BILL ANALYSIS

 

 

Senate Research Center

S.B. 1081

85R6773 KKR-D

By: Burton

 

Health & Human Services

 

3/20/2017

 

As Filed

 

 

 

AUTHOR'S / SPONSOR'S STATEMENT OF INTENT

 

Section 81.091, Health and Safety Code, provides a criminal penalty of a Class "B" misdemeanor for doctors, nurses, midwives, or other medical professionals attending a childbirth who fail to administer an eye ointment to prevent Ophthalmia Neonatorum´┐Żan eye disease that can lead to blindness. While there is a medical necessity to apply this preventative care in certain births, the mandatory application of the ointment on babies born to mothers with no risk factors for the disease and the imposition of a criminal penalty for failing to do so are under close scrutiny by those who question the efficacy and necessity of current law.

 

S.B. 1081 changes the requirement to apply the prophylaxis. Specifically, the bill removes the mandate that all infants receive the treatment by providing an "opt-out" criteria by which a mother may elect against having the treatment administered. The criteria is based on medically relevant factors related to how infants contract Ophthalmia Neonatorum. The attending health professional first determines whether the infant was delivered vaginally, as this is a major factor in contracting the illness. Second, the attending health professional will review the mother's health records or blood tests to determine whether the mother currently possesses or has a history of sexually transmitted infection. Lastly, the executive commissioner of the Health and Human Services Commision is given rulemaking authority to add new criteria to the opt-out screening. If two or more of the criteria are in the affirmative, the mother may not opt-out. S.B. 1081 also removes the criminal penalty for attending health professionals who do not apply a prophylaxis.

 

S.B. 1081 respects the right of mothers to choose the healthcare of her infant. Under this change, infants will not be unnecessarily administered a prophylaxis against a disease they have no risk to contract.

 

As proposed, S.B. 1081 amends current law relating to the administration of prophylaxis to prevent ophthalmia neonatorum.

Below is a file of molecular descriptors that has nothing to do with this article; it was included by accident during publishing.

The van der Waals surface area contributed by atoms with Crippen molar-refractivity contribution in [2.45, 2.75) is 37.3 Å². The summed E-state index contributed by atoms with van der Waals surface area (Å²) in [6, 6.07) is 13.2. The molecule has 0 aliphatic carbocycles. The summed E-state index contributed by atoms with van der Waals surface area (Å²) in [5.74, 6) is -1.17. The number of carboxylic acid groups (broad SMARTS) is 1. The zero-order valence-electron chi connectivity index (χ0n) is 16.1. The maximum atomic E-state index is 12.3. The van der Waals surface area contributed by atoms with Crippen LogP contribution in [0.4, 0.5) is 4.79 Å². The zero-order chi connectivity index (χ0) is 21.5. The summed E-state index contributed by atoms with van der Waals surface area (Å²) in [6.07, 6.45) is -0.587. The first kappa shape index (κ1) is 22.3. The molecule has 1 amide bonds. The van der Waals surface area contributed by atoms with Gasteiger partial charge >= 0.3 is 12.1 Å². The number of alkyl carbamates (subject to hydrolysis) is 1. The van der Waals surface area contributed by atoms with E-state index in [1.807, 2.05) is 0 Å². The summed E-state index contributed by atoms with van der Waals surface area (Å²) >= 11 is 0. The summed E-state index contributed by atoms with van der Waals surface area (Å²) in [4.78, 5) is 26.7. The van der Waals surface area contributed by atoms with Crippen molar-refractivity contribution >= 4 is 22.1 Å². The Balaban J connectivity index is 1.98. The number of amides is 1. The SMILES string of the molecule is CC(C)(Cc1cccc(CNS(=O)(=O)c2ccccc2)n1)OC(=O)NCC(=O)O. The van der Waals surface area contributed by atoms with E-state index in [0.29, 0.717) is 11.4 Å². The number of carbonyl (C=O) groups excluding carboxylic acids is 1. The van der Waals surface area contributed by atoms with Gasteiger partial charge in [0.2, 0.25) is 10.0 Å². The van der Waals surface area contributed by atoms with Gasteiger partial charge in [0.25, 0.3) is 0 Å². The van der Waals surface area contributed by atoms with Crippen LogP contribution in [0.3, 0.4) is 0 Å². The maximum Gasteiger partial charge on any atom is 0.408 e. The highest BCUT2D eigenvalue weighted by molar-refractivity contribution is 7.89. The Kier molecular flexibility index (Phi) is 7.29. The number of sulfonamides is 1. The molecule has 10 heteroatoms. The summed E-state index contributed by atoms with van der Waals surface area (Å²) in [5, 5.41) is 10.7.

RULEMAKING AUTHORITY

 

Rulemaking authority is expressly granted to the executive commissioner of the Health and Human Services Commission in SECTION 3 (Section 81.0911, Health and Safety Code) of this bill.

 

SECTION BY SECTION ANALYSIS

 

SECTION 1. Amends the heading to Section 81.091, Health and Safety Code, to read as follows:

 

Sec. 81.091. OPHTHALMIA NEONATORUM PREVENTION.

 

SECTION 2. Amends Section 81.091, Health and Safety Code, by amending Subsection (a) and adding Subsection (a-1), as follows:

 

(a) Creates an exception under Subsection (a-1).

 

(a-1) Provides that administration of prophylaxis is not required for an infant whose parent, managing conservator, or guardian does not consent to the administration of prophylaxis after a person described in Subsection (a) (relating to requiring certain persons in attendance at childbirth to use or cause to be used prophylaxis to prevent ophthalmia neonatorum) performs the screening assessment under Section 81.0911 and determines the prophylaxis is not required based on the results of the assessment.

 

SECTION 3. Amends Subchapter E, Chapter 81, Health and Safety Code, by adding Section 81.0911, as follows:

 

Sec. 81.0911. OPHTHALMIA NEONATORUM: PROPHYLAXIS SCREENING. (a) Requires the executive commissioner of the Health and Human Services Commission (executive commissioner), by rule, to adopt a screening assessment to determine whether the administration of prophylaxis to prevent ophthalmia neonatorum is required under Section 81.091 (Ophthalmia Neonatorum Prevention; Criminal Penalty).

 

(b) Requires the screening assessment to include an examination of:

 

(1) whether the infant was delivered vaginally;

 

(2) whether the mother of the infant recently tested positive for a sexually transmitted infection (STI) known to cause ophthalmia neonatorum, or has a history of an STI or other disease known to cause ophthalmia neonatorum; and

 

(3) other criteria determined necessary by the executive commissioner.

 

SECTION 4. Repealer: Section 81.091(g) (relating to an offense committed by certain persons who fail to perform certain duties required by this section), Health and Safety Code.´┐Ż

 

SECTION 5. Requires the executive commissioner to, not later than January 1, 2018, adopt the screening assessment required by Section 81.0911, Health and Safety Code, as added by this Act.

 

SECTION 6. Provides that the repeal by this Act of Section 81.091(g), Health and Safety Code, does not apply to an offense committed before the effective date of the repeal. Provides that an offense committed before the effective date of the repeal is governed by the law as it existed on the date the offense was committed, and the former law is continued in effect for that purpose. Provides that, for purposes of this section, an offense was committed before the effective date of the repeal if any element of the offense occurred before that date.

 

SECTION 7. Effective date: September 1, 2017.